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Tame the Flame: Inflammation Is a Targetable Physiological Mechanism Underlying Poor Outcomes of Heat Stress in Finishing Sheep
This research focused on health management through the identification of suitable interventions in stressed livestock. For this investigation, we conducted two experiments. First, we determined whether administration of dexamethasone or fish oil to heat-stressed livestock to reduce systemic inflammation would mitigate metabolic deficits, enhance nutrient utilization, and improve health. We found that these interventions helped to reduce circulating inflammatory cytokines and improve respiration, muscle glucose metabolism, lipid homeostasis, cardiovascular function, and organ pathology in lambs exposed to 30 days of heat stress. In our second experiment, we performed transcriptomic analyses to identify the underlying mechanisms affecting young offspring following prenatal heat stress. Our primary objective was to determine gene expression changes in the left ventricular cardiac tissue of juvenile lambs affected by intrauterine stress. Through these analyses, we identified differences in gene expression affecting physiological pathways related primarily to elevated inflammatory signaling and disruption of growth regulation. The findings from these data will inform the development of strategies to mitigate the adverse consequences associated with inflammation-inducing events in livestock species.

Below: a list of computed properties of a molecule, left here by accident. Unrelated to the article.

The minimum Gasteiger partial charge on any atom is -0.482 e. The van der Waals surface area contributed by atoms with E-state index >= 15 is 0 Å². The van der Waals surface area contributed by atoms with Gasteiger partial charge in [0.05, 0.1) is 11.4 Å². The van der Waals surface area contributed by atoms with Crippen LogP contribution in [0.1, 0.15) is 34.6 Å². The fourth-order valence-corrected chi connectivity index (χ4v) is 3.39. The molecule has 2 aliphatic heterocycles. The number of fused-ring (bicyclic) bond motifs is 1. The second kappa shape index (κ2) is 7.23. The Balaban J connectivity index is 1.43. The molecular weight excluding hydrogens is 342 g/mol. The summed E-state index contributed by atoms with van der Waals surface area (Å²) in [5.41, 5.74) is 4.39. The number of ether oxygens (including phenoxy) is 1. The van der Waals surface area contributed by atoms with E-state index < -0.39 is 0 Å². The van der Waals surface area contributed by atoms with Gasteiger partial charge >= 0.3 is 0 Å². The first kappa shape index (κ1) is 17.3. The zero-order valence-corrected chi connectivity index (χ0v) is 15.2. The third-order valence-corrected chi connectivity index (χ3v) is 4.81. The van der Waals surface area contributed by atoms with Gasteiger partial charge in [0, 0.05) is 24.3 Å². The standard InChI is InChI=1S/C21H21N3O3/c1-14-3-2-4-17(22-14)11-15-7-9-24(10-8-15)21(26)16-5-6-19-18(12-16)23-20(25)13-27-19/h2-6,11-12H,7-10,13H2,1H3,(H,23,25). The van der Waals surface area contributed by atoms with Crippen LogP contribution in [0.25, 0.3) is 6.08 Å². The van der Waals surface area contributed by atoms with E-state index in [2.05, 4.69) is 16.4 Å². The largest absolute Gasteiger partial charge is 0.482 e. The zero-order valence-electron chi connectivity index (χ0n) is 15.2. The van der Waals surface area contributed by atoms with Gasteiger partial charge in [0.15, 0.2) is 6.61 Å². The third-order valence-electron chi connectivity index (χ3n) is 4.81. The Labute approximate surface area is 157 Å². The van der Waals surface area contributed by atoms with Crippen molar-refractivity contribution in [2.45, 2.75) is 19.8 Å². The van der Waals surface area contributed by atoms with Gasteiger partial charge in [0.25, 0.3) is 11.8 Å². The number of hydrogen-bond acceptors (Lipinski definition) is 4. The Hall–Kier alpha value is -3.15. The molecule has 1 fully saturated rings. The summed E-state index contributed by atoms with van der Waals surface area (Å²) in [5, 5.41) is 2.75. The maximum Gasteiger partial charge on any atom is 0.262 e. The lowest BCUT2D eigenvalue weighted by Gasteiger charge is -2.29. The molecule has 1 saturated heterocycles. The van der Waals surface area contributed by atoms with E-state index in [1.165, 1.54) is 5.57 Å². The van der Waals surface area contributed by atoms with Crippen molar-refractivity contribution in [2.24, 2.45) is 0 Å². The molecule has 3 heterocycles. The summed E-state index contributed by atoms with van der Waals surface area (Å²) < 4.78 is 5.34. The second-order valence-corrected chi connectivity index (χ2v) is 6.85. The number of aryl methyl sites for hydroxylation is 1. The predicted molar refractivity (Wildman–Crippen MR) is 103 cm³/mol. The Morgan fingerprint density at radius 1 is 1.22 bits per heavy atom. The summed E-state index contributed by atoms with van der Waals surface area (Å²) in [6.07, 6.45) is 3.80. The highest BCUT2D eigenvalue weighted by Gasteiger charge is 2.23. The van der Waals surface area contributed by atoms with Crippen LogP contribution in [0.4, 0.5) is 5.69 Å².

Grijalva, Pablo Cesar, "Tame the Flame: Inflammation Is a Targetable Physiological Mechanism Underlying Poor Outcomes of Heat Stress in Finishing Sheep" (2023). ETD collection for University of Nebraska-Lincoln. AAI30813414.